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What Are You Currently Reading? > Books other than speculative fiction I am currently reading

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message 1: by Dan (last edited Apr 13, 2019 10:03AM) (new)

Dan | 745 comments Some time ago I picked up a copy of Science Fiction: What It's All About in a used bookstore for less than two dollars. I have since received many times over my money's worth in terms of reading pleasure. Written by a Swede in 1971 about the state of American science fiction, many of the observations are now seriously dated, but still of great interest because of the outsider European perspective. Best of all, the observations are not confined to science fiction, but span the entire range of speculative fiction, even Weird fiction.

Here are just a few gems:

"These days, Poe is most well-known for the numerous films that he has been subjected to--chiefly by American International Pictures, whose vigorous director Roger Corman has been grinding out for years a steady flow of low-budget, low-quality adaptations from Poe's stories. These mostly have very slight connections with the original works--characterized by lots of fire and gore and sepulchers and burning castles and Vincent Price." (p.93) The way poor Vincent is put at the end of this list of items! Anyone have any idea what films Lundwall is talking about here?

"Clark Ashton Smith (1893-1961) is the third of the Big Three of the magazine Weird Tales "golden years" of 1928-1939, the others being H. P. Lovecraft and Robert E. Howard. His works consisted of 'Weird Heroic Fantasy' (another sub-branch; they come and come) that stands closer to the old Gothic school of magicians, ruins and ghosts than any contemporary fiction. His Zothique stories are set in a dim and distant future, millions of years hence, in which magic has reappeared and incredibly ancient empires are slowly sinking back into oblivion as the deserts spread out...." (p. 107) Who ever hears of Clark Ashton Smith these days? Anyway, I'm rather interested in this sub-genre, Weird Heroic Fantasy. I suppose Tanith Lee and Michael Moorcock would be key later practitioners.

And now for a dated cultural observation: "Homosexuality is a theme that science fiction has kept its hands at a good distance from, even if cautiousness now seems to lessen here as well as in other literary fields. Theodore Sturgeon, one of the utterly few sf writers who isn't afraid of stepping outside the nice, solid and secure parameters of accepted sexual mores has described a smooth-functioning space ship team of two men, bound together by a homosexual relationship of a rather complex nature, in the short story 'The World Well Lost' (1953).... Predictably, Sturgeon became the target for much attention...." (p. 157) and Lundwall goes on briefly to describe the ensuing controversy. We've come a long way as a society since then.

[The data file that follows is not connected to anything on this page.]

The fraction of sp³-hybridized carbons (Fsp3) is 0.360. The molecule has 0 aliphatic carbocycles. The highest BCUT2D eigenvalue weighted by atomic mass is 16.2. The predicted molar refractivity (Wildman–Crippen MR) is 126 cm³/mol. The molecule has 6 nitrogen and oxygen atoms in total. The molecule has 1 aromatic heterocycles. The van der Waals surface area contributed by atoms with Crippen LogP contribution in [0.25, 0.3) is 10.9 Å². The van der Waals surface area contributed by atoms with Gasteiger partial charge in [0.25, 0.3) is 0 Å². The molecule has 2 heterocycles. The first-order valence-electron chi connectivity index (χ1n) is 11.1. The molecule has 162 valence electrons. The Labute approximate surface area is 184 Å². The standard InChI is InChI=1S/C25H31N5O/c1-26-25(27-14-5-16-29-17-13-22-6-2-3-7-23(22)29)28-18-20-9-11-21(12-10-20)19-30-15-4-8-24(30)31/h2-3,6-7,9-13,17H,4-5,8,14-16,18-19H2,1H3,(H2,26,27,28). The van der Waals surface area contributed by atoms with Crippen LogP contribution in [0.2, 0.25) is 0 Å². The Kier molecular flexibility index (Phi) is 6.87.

Books about speculative fiction sure do make for fun reading.


message 2: by Ed (new)

Ed Erwin Dan wrote: "Anyone have any idea what films Lund is talking about here?..."

Yeah, "The Masque of the Red Death" is quite fun, though it doesn't stick close to the original story.

"Homosexuality is a theme that science fiction has kept its hands at a good distance from..."

That topic was only beginning to become touchable in mainstream fiction around that time. (1960's onward.) Gore Vidal, Tennessee Williams, Christoper Isherwood, ....


message 3: by Merl (new)

Merl Fluin | 99 comments Corman's Masque of the Red Death is a visually gorgeous masterpiece, with cinematography by Nic Roeg. One of my all-time favourite movies, and easily Price's best.

Other Corman/Poe films, in descending order of actually relevance to Poe, include Pit and the Pendulum (Vincent Price & Barbara Steele, with a screenplay by Richard Matheson), House of Usher, The Tomb of Ligeia, and The Raven (a hoot, with Price, Peter Lorre, Boris Karloff and virtually no Poe whatsoever).

There are more to be found if you look Corman up on IMDb, but I think those are the best.


message 4: by Paul (new)

Paul Cowdell | 11 comments Merl wrote: "Corman's Masque of the Red Death is a visually gorgeous masterpiece, with cinematography by Nic Roeg. One of my all-time favourite movies, and easily Price's best.

Other Corman/Poe films, in desc..."


Also worth checking out Argento/Romero's 'Two Evil Eyes/The Black Cat' for some Poe-derived mayhem.


message 5: by Ed (new)

Ed Erwin I just read two plays from the "Theater of the Absurd". "The Empire Builders" by Boris Vian and "Picnic in the country" by Fernando Arrabal.

While "Theater of the Absurd" isn't the same thing as Weird fiction, it isn't all that far from it. Anyway, I enjoy it.

Reading about these authors led me to study the Pataphysical Calendar, and learn that my birthday is a very special day. This calendar has 13 months, each with exactly 29 days, but in all but two months the 29th day is imaginary. In the month of Gueule, the 29th day is non-imaginary in leap years. But my birthday, the 29th of Gidouille is never imaginary!

Since every month begins on Sunday, there are 13 Friday the 13ths every year. When the 29th is not imaginary, it is neither on Saturday or Sunday, but always on Hunyadi.


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